Recent revelations of hacking into Democratic campaign computer systems in an apparent attempt to manipulate the 2016 election is forcing the Obama administration to confront a new question: whether, and how, to retaliate.

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ASPEN, Colo. — It has been an open secret throughout the Obama presidency that world powers have escalated their use of cyberpower. But the recent revelations of hacking into Democratic campaign computer systems in an apparent attempt to manipulate the 2016 election is forcing the White House to confront a new question: whether, and if so how, to retaliate.

The administration has stopped short of publicly accusing the Russian government of President Vladimir Putin of engineering the theft of research and emails from the Democratic National Committee (DNC) and hacking into other campaign computer systems. However, private investigators have identified the suspects, and U.S. intelligence agencies have told the Obama administration they have “high confidence” the Russian government was responsible.

But suspecting such meddling is different from proving it with a certainty sufficient for any U.S. president to order a response.

Even if officials gather the proof, they may not be able to make their evidence public without tipping off Russia, or its proxies in cyberspace, about how deeply the National Security Agency has penetrated that country’s networks. And designing a response that will send a clear message, without prompting escalation or undermining efforts to work with Russia in places like Syria, where Russia is simultaneously an adversary and a partner, is even harder.

The Russians tried to make it tougher still Saturday, when they said they had found evidence of U.S. activity in their government systems.

It was not a shocking accusation; anyone who leafed through Edward Snowden’s revelations saw evidence of daily efforts to break into Russian spy agencies, nuclear installations and leadership compounds.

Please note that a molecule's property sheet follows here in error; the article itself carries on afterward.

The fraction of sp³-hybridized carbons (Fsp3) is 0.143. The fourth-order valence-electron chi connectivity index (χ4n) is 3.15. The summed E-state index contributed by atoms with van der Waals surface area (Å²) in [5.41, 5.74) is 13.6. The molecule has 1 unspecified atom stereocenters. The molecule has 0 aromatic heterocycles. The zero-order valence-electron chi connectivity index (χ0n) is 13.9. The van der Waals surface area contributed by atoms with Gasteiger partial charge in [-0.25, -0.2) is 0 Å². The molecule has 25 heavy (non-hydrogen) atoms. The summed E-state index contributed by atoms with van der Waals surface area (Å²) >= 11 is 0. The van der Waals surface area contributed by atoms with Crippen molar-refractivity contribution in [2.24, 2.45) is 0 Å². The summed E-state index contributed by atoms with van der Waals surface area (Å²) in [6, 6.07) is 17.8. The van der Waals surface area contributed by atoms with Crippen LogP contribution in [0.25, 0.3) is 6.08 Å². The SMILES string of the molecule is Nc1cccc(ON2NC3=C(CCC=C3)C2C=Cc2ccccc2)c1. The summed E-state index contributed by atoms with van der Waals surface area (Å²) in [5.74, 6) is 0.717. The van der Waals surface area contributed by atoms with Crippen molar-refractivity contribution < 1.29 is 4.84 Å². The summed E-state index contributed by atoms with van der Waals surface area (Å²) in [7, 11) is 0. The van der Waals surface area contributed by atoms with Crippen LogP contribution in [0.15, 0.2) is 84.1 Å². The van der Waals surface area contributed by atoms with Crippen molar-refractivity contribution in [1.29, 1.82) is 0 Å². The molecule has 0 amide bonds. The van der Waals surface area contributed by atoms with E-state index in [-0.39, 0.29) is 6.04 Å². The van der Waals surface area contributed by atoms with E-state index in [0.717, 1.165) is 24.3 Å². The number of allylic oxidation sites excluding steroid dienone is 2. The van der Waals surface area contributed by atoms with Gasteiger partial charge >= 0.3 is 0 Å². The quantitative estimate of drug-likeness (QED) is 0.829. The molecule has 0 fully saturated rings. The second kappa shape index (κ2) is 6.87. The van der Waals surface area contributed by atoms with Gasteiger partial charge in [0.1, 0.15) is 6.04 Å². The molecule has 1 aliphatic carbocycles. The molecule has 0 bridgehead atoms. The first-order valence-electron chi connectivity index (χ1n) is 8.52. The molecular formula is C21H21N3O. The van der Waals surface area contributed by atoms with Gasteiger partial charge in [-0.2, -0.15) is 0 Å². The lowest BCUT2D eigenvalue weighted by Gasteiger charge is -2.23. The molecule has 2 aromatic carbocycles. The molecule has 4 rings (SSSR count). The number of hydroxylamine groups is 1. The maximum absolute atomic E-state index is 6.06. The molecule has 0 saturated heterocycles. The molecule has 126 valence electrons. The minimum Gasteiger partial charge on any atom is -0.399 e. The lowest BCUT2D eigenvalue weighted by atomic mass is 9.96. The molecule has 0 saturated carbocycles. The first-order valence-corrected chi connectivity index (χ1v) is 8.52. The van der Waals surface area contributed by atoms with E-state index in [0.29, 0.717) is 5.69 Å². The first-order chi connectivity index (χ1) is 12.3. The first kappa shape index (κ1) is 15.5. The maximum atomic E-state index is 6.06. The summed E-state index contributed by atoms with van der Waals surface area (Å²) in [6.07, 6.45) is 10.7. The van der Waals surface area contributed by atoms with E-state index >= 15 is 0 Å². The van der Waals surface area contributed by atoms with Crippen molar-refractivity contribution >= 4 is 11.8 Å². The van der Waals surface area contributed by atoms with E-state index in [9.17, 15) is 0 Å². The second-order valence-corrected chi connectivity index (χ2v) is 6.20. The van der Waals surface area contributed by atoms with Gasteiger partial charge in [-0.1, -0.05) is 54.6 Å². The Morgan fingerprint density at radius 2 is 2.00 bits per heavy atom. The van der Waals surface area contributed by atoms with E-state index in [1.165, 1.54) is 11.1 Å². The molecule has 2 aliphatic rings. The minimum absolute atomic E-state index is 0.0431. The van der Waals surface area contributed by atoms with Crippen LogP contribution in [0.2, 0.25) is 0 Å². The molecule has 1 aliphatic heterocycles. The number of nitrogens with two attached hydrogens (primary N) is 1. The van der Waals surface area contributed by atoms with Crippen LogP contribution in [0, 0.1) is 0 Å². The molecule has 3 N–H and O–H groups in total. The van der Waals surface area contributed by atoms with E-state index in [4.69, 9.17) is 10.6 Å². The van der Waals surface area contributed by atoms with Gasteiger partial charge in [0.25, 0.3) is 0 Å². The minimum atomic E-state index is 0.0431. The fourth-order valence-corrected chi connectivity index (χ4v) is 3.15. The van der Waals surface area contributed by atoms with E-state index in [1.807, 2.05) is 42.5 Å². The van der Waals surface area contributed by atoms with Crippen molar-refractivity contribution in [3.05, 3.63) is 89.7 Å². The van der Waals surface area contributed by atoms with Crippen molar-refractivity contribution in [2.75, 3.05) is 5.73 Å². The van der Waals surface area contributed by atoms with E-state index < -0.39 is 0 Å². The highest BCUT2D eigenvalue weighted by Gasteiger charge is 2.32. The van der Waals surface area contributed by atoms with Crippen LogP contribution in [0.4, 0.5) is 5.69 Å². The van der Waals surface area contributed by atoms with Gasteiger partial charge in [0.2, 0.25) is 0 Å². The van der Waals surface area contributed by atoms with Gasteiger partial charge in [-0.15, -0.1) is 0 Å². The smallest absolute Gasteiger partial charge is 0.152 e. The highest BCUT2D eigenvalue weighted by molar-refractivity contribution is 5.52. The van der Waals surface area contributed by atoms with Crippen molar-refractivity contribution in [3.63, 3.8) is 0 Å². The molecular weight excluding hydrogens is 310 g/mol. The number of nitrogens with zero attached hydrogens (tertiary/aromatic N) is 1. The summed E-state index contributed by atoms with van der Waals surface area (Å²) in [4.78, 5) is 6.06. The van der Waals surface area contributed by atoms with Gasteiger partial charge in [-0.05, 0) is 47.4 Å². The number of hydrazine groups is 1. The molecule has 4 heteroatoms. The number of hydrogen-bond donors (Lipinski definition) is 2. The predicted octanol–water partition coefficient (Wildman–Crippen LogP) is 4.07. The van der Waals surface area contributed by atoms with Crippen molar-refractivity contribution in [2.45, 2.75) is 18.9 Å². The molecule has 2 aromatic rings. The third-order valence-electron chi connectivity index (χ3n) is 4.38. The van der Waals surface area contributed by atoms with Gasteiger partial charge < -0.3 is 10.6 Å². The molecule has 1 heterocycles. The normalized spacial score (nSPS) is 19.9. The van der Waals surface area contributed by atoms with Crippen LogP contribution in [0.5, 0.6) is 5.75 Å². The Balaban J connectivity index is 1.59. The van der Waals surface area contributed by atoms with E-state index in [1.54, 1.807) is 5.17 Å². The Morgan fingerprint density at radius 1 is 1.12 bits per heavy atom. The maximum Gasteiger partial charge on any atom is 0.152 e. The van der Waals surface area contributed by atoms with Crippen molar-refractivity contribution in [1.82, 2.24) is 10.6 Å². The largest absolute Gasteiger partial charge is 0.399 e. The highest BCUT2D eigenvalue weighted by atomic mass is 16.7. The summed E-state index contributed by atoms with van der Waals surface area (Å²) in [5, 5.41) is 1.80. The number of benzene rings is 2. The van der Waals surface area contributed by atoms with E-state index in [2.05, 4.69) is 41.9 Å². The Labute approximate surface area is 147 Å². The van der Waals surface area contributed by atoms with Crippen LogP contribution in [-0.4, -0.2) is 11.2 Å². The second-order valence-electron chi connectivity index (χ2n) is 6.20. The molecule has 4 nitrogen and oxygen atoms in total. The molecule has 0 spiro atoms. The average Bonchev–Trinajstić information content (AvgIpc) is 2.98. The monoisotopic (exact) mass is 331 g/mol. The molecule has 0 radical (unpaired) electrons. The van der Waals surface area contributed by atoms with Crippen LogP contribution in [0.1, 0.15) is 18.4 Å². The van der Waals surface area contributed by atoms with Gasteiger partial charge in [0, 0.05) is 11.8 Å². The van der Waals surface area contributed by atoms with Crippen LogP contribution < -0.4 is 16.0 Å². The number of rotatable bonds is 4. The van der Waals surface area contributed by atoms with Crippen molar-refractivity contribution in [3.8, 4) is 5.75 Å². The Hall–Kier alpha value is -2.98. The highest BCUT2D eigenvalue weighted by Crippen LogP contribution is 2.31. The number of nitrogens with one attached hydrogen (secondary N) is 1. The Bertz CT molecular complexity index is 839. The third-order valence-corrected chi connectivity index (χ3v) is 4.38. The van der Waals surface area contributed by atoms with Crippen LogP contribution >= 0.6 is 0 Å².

But in a talk late Friday at the Aspen Security Forum, an annual gathering that draws many of the nation’s top intelligence and military officials, CIA Director John Brennan made clear that while spying on each other’s political institutions is fair game, making data public — in true or altered form — to influence an election is a new level of malicious activity, far different from ordinary spy-versus-spy maneuvers.

“When it is determined who is responsible for this,” Brennan said, choosing his words carefully to avoid any direct implication of Russia, there “will be discussions at the highest levels of government about what the right course of action will be. Obviously, interference in the U.S. election process is a very, very serious matter.”

The Russia problem is thorny, and persistent. Four months into his presidency in 2009, President Obama and his top national-security advisers received a warning from U.S. intelligence agencies: Of all the nations targeting America’s computer networks, Russia had the most “robust, longstanding program that combines a patient, multidisciplinary approach to computer network operations with proven access and tradecraft.”

Obama might have been a bit distracted at the time. While setting up his new administration, he was also learning the dark arts of cyberwar, descending into the Situation Room to oversee a complex U.S.-Israeli offensive operation to disable Iran’s nuclear centrifuges. He expressed concern to his aides that the operation would help fuel the escalation of cyberattacks and counterattacks.

The concern was justified. Since then, Iran has attacked Saudi Arabia, Russia has brought down a power grid in Ukraine, the North Koreans have attacked the South. The list gets longer every month.

Deterrence has been spotty. In the DNC case, two senior administration officials spoke on condition of anonymity to discuss the options being considered by midlevel officials, ranging from counter cyberattacks on the FSB and the GRU, two competing Russian spy agencies at the center of the current hacking, to economic, travel and other sanctions aimed at suspected perpetrators.